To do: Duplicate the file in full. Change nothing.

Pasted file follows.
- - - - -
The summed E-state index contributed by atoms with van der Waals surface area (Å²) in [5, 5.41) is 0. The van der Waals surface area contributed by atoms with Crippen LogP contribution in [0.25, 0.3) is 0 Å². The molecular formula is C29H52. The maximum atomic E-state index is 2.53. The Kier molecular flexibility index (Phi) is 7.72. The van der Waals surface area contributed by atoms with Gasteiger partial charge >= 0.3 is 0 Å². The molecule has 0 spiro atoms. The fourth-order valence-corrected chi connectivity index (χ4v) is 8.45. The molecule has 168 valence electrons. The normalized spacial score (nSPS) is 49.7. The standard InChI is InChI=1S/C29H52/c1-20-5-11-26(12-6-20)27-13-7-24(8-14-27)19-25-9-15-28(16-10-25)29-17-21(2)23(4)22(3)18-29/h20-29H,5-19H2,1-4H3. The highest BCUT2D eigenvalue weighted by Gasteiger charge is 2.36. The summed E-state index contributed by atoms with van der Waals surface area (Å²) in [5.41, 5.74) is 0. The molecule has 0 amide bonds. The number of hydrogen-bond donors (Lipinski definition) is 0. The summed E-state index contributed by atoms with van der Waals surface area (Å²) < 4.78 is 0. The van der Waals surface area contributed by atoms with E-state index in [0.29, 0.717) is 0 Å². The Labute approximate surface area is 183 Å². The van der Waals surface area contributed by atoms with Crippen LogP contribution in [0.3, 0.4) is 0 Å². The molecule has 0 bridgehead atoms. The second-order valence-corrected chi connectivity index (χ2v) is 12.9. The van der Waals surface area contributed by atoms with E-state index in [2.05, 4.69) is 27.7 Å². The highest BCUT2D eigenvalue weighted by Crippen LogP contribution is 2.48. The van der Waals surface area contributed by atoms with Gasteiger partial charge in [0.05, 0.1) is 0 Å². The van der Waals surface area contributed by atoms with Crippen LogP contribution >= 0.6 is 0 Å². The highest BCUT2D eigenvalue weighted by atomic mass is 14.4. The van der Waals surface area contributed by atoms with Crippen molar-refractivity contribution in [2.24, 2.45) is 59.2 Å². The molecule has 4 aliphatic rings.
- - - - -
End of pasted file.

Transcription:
The summed E-state index contributed by atoms with van der Waals surface area (Å²) in [5, 5.41) is 0. The van der Waals surface area contributed by atoms with Crippen LogP contribution in [0.25, 0.3) is 0 Å². The molecular formula is C29H52. The maximum atomic E-state index is 2.53. The Kier molecular flexibility index (Phi) is 7.72. The van der Waals surface area contributed by atoms with Gasteiger partial charge >= 0.3 is 0 Å². The molecule has 0 spiro atoms. The fourth-order valence-corrected chi connectivity index (χ4v) is 8.45. The molecule has 168 valence electrons. The normalized spacial score (nSPS) is 49.7. The standard InChI is InChI=1S/C29H52/c1-20-5-11-26(12-6-20)27-13-7-24(8-14-27)19-25-9-15-28(16-10-25)29-17-21(2)23(4)22(3)18-29/h20-29H,5-19H2,1-4H3. The highest BCUT2D eigenvalue weighted by Gasteiger charge is 2.36. The summed E-state index contributed by atoms with van der Waals surface area (Å²) in [5.41, 5.74) is 0. The molecule has 0 amide bonds. The number of hydrogen-bond donors (Lipinski definition) is 0. The summed E-state index contributed by atoms with van der Waals surface area (Å²) < 4.78 is 0. The van der Waals surface area contributed by atoms with E-state index in [0.29, 0.717) is 0 Å². The Labute approximate surface area is 183 Å². The van der Waals surface area contributed by atoms with Crippen LogP contribution in [0.3, 0.4) is 0 Å². The molecule has 0 bridgehead atoms. The second-order valence-corrected chi connectivity index (χ2v) is 12.9. The van der Waals surface area contributed by atoms with E-state index in [2.05, 4.69) is 27.7 Å². The highest BCUT2D eigenvalue weighted by Crippen LogP contribution is 2.48. The van der Waals surface area contributed by atoms with Gasteiger partial charge in [0.05, 0.1) is 0 Å². The van der Waals surface area contributed by atoms with Crippen LogP contribution >= 0.6 is 0 Å². The highest BCUT2D eigenvalue weighted by atomic mass is 14.4. The van der Waals surface area contributed by atoms with Crippen molar-refractivity contribution in [2.24, 2.45) is 59.2 Å². The molecule has 4 aliphatic rings.